By Julia Williams JACKSON – The Catholic Diocese of Jackson is once again partnering with #iGiveCatholic, kicking off the charitable season by bringing together the Catholic community to ‘give thanks and give back.’
iGiveCatholic provides a unique opportunity to support the organizations that shape our souls and make a positive impact … our parishes, schools and nonprofit ministries. In 2019, the #iGiveCatholic campaign raised more than $7.4 million from over 29,530 donors. Since its inception in 2015, almost $20 million has been raised through #iGiveCatholic.
Declared “the most successful Catholic crowdfunding event to date” by the National Catholic Register, #iGiveCatholic was originally meant to counter the consumerism of Black Friday and Cyber Monday. The ‘Annual Day of Giving’ is known as #GivingTuesday and is a ‘global’ day of giving back. This year’s initiative will include organizations under the umbrella of 40 Catholic Dioceses across the nation.
iGiveCatholic’s #GivingTuesday will run from 12 a.m. to 11:59 p.m. on Dec. 1, with the Advance Giving Day phase beginning on Nov. 16 through Nov. 30th.
Visit www.igivecatholic.org to participate in #iGiveCatholic by making a secure online donation (minimum gift of $25) to your favorite organization or cause on #GivingTuesday, Dec. 1, 2020. Offline gifts in any amount are welcome and appreciated and may be sent directly to the participating organizations. Mark your calendar and Save the Date! Your gift makes a difference. Join Catholics around the World … ‘Give Thanks, Give Back and Give Catholic!’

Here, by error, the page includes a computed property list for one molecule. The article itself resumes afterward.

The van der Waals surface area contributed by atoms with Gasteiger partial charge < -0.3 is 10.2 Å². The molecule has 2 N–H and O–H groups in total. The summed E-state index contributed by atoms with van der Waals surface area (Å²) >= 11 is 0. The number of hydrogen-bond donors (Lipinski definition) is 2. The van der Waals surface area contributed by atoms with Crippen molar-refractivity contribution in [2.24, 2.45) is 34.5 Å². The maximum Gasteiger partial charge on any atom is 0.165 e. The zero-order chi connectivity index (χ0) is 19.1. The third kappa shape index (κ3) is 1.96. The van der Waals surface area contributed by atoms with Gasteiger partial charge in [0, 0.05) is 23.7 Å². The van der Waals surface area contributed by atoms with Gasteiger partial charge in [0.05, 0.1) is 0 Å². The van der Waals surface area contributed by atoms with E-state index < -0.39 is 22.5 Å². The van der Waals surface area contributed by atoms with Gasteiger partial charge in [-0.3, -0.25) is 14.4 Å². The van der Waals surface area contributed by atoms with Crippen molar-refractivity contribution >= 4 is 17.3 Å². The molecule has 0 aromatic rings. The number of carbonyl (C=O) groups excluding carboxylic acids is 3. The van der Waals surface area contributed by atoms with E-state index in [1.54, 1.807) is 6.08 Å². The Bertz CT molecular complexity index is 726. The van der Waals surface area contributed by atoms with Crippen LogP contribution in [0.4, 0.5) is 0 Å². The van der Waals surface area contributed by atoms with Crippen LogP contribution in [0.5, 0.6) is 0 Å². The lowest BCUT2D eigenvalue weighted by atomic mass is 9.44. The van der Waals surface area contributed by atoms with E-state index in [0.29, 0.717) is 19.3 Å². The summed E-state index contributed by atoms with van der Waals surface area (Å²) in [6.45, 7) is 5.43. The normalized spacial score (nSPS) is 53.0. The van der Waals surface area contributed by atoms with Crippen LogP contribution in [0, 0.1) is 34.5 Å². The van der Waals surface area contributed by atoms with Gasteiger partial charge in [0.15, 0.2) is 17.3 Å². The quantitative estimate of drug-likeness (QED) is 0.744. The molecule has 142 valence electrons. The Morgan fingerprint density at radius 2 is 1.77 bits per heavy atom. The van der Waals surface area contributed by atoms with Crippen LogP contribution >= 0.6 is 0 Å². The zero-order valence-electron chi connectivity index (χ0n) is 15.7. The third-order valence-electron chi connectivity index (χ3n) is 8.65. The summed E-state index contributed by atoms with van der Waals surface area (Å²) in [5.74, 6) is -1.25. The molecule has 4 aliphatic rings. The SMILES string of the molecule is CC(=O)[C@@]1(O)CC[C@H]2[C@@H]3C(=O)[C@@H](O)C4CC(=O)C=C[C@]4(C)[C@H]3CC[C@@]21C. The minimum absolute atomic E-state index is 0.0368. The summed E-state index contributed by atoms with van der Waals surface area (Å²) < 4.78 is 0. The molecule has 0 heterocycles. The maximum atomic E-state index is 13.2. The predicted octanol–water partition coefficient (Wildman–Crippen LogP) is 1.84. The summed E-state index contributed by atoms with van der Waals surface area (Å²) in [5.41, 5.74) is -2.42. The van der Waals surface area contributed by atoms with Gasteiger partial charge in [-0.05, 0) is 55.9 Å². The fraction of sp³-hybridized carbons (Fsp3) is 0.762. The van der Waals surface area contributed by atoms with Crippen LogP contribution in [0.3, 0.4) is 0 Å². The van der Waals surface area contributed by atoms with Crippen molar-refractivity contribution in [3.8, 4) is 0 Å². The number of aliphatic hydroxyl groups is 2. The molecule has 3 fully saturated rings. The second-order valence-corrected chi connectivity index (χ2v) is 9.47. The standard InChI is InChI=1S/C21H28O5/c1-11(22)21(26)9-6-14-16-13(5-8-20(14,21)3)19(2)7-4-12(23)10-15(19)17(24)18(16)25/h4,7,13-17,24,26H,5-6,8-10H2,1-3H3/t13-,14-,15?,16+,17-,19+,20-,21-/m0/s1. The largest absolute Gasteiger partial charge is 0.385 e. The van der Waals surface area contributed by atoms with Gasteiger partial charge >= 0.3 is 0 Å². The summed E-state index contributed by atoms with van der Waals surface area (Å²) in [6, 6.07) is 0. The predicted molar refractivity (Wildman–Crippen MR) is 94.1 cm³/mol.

Editor’s note: On July 24, 1990, the National Black Catholic Clergy Caucus of the United States designated November as Black Catholic History Month to celebrate the long history and proud heritage of Black Catholics. In this edition, find articles and columns highlighting the rich history of the African presense in the church and a racial justice report from the diocese department of faith formation. Additionally, we will be beginning a series “From the archives” that will highlight Black History in our diocese, among other intriquing subjects. Black Catholic History is truly a gift.
By Richard Lane DETROIT – Transference of something from one place to another, or the movement of one thing to another. That is the medical definition of the word ‘gift’; an “action” or redirection of someone or something. A “gift” is also a relocation of a tendon due to a trauma or suffering, from one area to an infected area, for healing or strengthening of the weakened or affected muscle. Imagine waking up one morning as a 7-year-old child. You are happy and carefree, excited to learn more about the wonderful world you have been blessed to be born into. Your loving family cares about you and protects you unconditionally. Out of nowhere, though, someone comes and not only takes you away, but sells you into slavery at least seven times. You were given a name whose meaning is “favored/blessed/lucky.” You were forced to walk barefoot for more than 600 miles. Your innocence is stolen from you; your safety taken from you; your dignity taken from you; your childhood, your womanhood, your life stolen — and you have no idea why or how this happened. Yet your life and those after you would have a deleterious effect forever, yet you are considered to be a gift, a blessing, you are considered favored by God, but how do you understand as a mere child?